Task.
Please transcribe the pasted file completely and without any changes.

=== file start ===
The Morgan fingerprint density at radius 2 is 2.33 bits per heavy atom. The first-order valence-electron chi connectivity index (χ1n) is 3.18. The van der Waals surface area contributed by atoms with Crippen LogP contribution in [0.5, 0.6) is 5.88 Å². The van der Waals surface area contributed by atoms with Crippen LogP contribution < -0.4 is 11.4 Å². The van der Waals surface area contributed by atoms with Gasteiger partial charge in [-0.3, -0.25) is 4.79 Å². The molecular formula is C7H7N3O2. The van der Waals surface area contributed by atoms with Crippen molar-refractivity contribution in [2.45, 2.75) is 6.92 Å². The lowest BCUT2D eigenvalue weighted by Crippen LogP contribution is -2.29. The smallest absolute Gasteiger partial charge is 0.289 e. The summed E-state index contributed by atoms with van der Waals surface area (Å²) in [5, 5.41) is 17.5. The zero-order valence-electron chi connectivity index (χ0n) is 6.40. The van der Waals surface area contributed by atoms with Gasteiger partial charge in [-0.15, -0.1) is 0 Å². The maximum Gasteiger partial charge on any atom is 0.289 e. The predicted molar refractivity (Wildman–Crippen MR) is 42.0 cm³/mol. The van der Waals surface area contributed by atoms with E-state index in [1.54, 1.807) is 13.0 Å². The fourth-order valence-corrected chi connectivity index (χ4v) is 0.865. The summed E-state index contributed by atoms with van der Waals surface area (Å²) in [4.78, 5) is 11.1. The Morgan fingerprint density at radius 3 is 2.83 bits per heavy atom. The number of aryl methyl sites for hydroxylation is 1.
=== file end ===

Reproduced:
The Morgan fingerprint density at radius 2 is 2.33 bits per heavy atom. The first-order valence-electron chi connectivity index (χ1n) is 3.18. The van der Waals surface area contributed by atoms with Crippen LogP contribution in [0.5, 0.6) is 5.88 Å². The van der Waals surface area contributed by atoms with Crippen LogP contribution < -0.4 is 11.4 Å². The van der Waals surface area contributed by atoms with Gasteiger partial charge in [-0.3, -0.25) is 4.79 Å². The molecular formula is C7H7N3O2. The van der Waals surface area contributed by atoms with Crippen molar-refractivity contribution in [2.45, 2.75) is 6.92 Å². The lowest BCUT2D eigenvalue weighted by Crippen LogP contribution is -2.29. The smallest absolute Gasteiger partial charge is 0.289 e. The summed E-state index contributed by atoms with van der Waals surface area (Å²) in [5, 5.41) is 17.5. The zero-order valence-electron chi connectivity index (χ0n) is 6.40. The van der Waals surface area contributed by atoms with Gasteiger partial charge in [-0.15, -0.1) is 0 Å². The maximum Gasteiger partial charge on any atom is 0.289 e. The predicted molar refractivity (Wildman–Crippen MR) is 42.0 cm³/mol. The van der Waals surface area contributed by atoms with E-state index in [1.54, 1.807) is 13.0 Å². The fourth-order valence-corrected chi connectivity index (χ4v) is 0.865. The summed E-state index contributed by atoms with van der Waals surface area (Å²) in [4.78, 5) is 11.1. The Morgan fingerprint density at radius 3 is 2.83 bits per heavy atom. The number of aryl methyl sites for hydroxylation is 1.